After posting a record 55.4 billion pounds in total sales in 2009, it’s been all downhill for the beverage milk category. Last year, fluid milk sales totaled 46.4 billion pounds. Not only did those sales cap off an 11-year sales slide, those 46.4 billion in combined sales marked the lowest point in 62 years. Keep in mind that the U.S. population totaled 175 million in 1958 compared to 330 million last year.
Let’s dig deeper into the breakdown by listing bright spots, a product treading water, items in dwindling sales, and a category that should be given a mulligan due to the pandemic.
Bright spots . . .
• Whole milk sales totaled 16.6 billion pounds. The category continued its rebirth by posting the best sales since 2005 when whole milk netted 16.9 billion pounds. Even so, whole milk isn’t even close to the 36.2 billion pounds in 1975.
• Reduced-fat milk yielded a three-year high with 15.8 billion pounds in demand. However, just one decade earlier, reduced-fat milk had been at 19.1 billion pounds.
Treading water . . .
• Flavored whole milk slipped only 2%, moving from 780 million pounds to 765 million pounds over the past two years. Overall, the category has grown over the past decade when sales were 551 million pounds in 2010.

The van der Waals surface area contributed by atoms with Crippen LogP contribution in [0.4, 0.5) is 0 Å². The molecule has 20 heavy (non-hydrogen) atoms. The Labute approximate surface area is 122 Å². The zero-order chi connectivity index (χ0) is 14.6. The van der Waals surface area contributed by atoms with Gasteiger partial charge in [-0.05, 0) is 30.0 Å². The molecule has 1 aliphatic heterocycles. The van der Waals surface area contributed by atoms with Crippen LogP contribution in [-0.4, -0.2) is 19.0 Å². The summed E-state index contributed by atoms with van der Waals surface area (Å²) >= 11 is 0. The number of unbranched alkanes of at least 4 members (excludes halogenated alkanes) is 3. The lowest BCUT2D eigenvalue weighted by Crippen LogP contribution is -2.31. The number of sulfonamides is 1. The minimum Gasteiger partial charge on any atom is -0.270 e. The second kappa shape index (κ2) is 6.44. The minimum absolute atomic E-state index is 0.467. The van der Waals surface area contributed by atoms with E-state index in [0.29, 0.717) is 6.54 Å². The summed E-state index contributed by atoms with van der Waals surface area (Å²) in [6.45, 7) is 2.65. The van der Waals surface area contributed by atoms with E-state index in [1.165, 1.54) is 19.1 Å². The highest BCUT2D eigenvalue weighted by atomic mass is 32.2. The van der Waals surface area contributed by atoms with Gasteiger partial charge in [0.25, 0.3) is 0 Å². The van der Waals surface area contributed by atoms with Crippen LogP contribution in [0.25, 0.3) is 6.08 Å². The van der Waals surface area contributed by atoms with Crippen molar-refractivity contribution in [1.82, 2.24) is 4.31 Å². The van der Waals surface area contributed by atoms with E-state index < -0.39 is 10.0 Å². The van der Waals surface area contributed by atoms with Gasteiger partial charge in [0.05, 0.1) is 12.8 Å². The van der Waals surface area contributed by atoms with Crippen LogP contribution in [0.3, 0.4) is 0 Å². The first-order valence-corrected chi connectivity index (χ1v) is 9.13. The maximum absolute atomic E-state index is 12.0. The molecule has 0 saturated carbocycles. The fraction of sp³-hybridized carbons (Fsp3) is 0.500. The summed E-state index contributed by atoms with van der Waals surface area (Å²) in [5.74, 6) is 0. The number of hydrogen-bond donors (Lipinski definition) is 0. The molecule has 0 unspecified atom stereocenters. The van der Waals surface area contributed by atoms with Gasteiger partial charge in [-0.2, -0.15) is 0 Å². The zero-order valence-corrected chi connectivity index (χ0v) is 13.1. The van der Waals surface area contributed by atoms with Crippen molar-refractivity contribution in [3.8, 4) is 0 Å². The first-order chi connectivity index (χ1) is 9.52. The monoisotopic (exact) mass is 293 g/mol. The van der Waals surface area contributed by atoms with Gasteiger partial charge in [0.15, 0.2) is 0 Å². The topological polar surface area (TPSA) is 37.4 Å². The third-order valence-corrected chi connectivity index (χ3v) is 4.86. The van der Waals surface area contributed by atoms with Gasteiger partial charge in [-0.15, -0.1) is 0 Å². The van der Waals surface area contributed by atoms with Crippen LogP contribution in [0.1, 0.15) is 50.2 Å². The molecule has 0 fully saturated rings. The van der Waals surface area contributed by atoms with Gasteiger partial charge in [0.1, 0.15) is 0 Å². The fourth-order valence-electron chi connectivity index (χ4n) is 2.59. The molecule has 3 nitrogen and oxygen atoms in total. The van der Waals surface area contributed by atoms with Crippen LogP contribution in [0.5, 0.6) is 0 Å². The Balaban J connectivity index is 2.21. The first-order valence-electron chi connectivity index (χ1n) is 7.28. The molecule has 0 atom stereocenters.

Dwindling sales . . .
• Low-fat milk or 1% milk fell to 5.8 billion pounds in 2020 after posting 6 billion in sales just one year earlier. Last year’s sales were the lowest since 1996 when U.S. consumers purchased nearly the same amount.
• Skim milk continued to fall out of favor as fat is back. The 3 billion in sales matched the same mark posted in 1985.
A COVID-19 mulligan . . .
• Flavored milk, other than whole milk, dropped a whopping 23% from the previous year to net 2.9 billion pounds. Prior to the 2020 sales total, the category had ranged between 3.6 and 3.9 billion in sales from 2005 to 2019. Presumably, this category was the hardest hit due to school closures across the country.
For a complete listing of fluid milk sales, go to USDA’s Dairy Data set.